There is never a foolproof way to know whether a Power 5 conference team with a losing record will demonstrate the motivation necessary to play well in a middle-tier bowl game. For Mississippi State, that was perhaps the biggest question as it took the field Monday for the St. Petersburg Bowl against Miami (Ohio).
This was a Bulldogs team, after all, that was capable of losing to Sun Belt foe South Alabama and beating No. 4 Texas A&M in the same season. This was a team that reached its school-record seventh consecutive bowl but did so only because there weren't enough six-win FBS teams this season, which allowed the Bulldogs to sneak in at 5-7 based on their Academic Progress Rate.
In the end, Mississippi State showed its talent and fortitude during a 17-16 comeback victory against Miami to close a roller-coaster season on a high note. The Bulldogs blocked Miami kicker Nick Dowd's 37-yard field-goal attempt with eight seconds remaining to secure the win after blocking a Dowd extra-point attempt earlier in the game.
Sophomore quarterback Nick Fitzgerald was the catalyst for the Bulldogs, carrying the ball 18 times for 132 yards with two touchdowns to help his team recover from a lackluster start and a 9-0 hole. Fitzgerald entered the day having rushed for at least 100 yards in five of his past six games, including a 258-yard rushing performance against Ole Miss in the regular-season finale.
His 44-yard touchdown run Monday brought Mississippi State to within 16-14 in the third quarter. Bulldogs kicker Westin Graves then buried a 36-yard field goal to give his team a 17-16 lead with 12 minutes, 3 seconds remaining in the fourth quarter to foil one of the feel-good stories in college football this season.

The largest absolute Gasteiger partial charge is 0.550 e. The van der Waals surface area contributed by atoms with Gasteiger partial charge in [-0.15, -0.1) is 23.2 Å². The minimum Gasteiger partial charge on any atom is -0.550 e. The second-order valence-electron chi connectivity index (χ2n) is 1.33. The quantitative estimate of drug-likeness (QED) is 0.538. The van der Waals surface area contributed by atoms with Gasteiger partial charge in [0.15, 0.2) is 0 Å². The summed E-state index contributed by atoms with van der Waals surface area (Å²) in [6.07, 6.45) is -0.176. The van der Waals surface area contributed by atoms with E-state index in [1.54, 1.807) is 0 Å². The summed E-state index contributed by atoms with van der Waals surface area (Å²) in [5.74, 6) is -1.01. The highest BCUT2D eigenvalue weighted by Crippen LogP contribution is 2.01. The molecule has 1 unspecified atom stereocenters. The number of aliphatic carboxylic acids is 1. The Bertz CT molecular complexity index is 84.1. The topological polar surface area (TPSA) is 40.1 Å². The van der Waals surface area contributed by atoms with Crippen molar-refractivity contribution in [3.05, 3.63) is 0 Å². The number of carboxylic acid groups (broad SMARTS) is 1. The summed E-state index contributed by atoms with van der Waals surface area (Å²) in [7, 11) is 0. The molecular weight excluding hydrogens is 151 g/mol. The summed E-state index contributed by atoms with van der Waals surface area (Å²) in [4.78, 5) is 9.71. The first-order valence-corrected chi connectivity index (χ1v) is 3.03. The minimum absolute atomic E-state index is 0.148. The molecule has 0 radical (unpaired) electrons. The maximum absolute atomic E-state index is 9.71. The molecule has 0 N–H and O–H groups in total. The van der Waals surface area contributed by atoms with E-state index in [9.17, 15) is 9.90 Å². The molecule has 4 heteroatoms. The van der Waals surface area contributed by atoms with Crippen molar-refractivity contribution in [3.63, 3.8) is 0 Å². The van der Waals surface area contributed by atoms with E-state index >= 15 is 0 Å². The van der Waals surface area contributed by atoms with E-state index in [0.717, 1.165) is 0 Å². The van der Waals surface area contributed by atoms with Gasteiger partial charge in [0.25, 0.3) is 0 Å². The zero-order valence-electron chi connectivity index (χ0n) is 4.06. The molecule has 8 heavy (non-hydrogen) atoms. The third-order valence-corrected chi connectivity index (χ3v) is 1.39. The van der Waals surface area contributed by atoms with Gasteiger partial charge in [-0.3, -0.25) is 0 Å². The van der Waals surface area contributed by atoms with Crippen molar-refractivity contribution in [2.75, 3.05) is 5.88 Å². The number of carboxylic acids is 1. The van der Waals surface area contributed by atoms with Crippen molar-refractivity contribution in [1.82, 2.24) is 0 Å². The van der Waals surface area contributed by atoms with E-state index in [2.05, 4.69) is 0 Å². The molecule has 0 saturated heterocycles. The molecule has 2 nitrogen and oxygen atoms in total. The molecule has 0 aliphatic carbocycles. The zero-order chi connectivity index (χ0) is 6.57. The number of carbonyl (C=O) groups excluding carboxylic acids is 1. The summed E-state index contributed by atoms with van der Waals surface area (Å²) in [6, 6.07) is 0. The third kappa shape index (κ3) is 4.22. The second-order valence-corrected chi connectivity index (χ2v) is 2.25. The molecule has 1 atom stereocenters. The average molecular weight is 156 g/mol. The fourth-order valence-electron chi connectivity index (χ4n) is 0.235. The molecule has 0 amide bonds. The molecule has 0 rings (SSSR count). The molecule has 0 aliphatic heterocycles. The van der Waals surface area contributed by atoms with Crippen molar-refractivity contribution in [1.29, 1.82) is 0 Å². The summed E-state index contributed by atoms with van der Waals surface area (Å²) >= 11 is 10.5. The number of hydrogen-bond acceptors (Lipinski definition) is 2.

When Miami (6-7) began its Oct. 15 game against Kent State, the RedHawks were simply trying to salvage a shred of respectability in what had become a miserable season. They were winless at the halfway point, and little reason existed to believe anything particularly memorable would materialize the rest of the way.
Then came one of the most remarkable midseason turnarounds in college football history. Miami won six consecutive games to become the first FBS team to reach a bowl after starting 0-6. The RedHawks entered their game against the Bulldogs as 15-point underdogs but showed over the final six games they were more than capable of securing an upset.
Miami's rise coincided with the return of quarterback Gus Ragland, who sustained a torn right ACL last spring. Once he came back to the lineup against Kent State, Miami was an entirely different team. He threw 15 touchdowns with no interceptions over the final six regular-season games. The RedHawks developed more of a sustained rushing attack and began limiting their mistakes. Miami was minus-five in turnover margin through six games but finished the last half of the season at plus-eight.
On Monday, Ragland threw two touchdown passes. He also tossed the first interception of a college career that has spanned 17 games. Ragland did enough to lead his team into position to win on the final possession, but the Bulldogs (6-7) escaped thanks to another well-executed special-teams play.
"I told them about three plays earlier, I said, 'We're fine. We're going to block the kick,'" Mississippi State coach Dan Mullen said after the game. "'We blocked the extra point earlier. We'll block another one. ...'
"They thought they'd run it down for one play. But we made the play when we needed to in the end."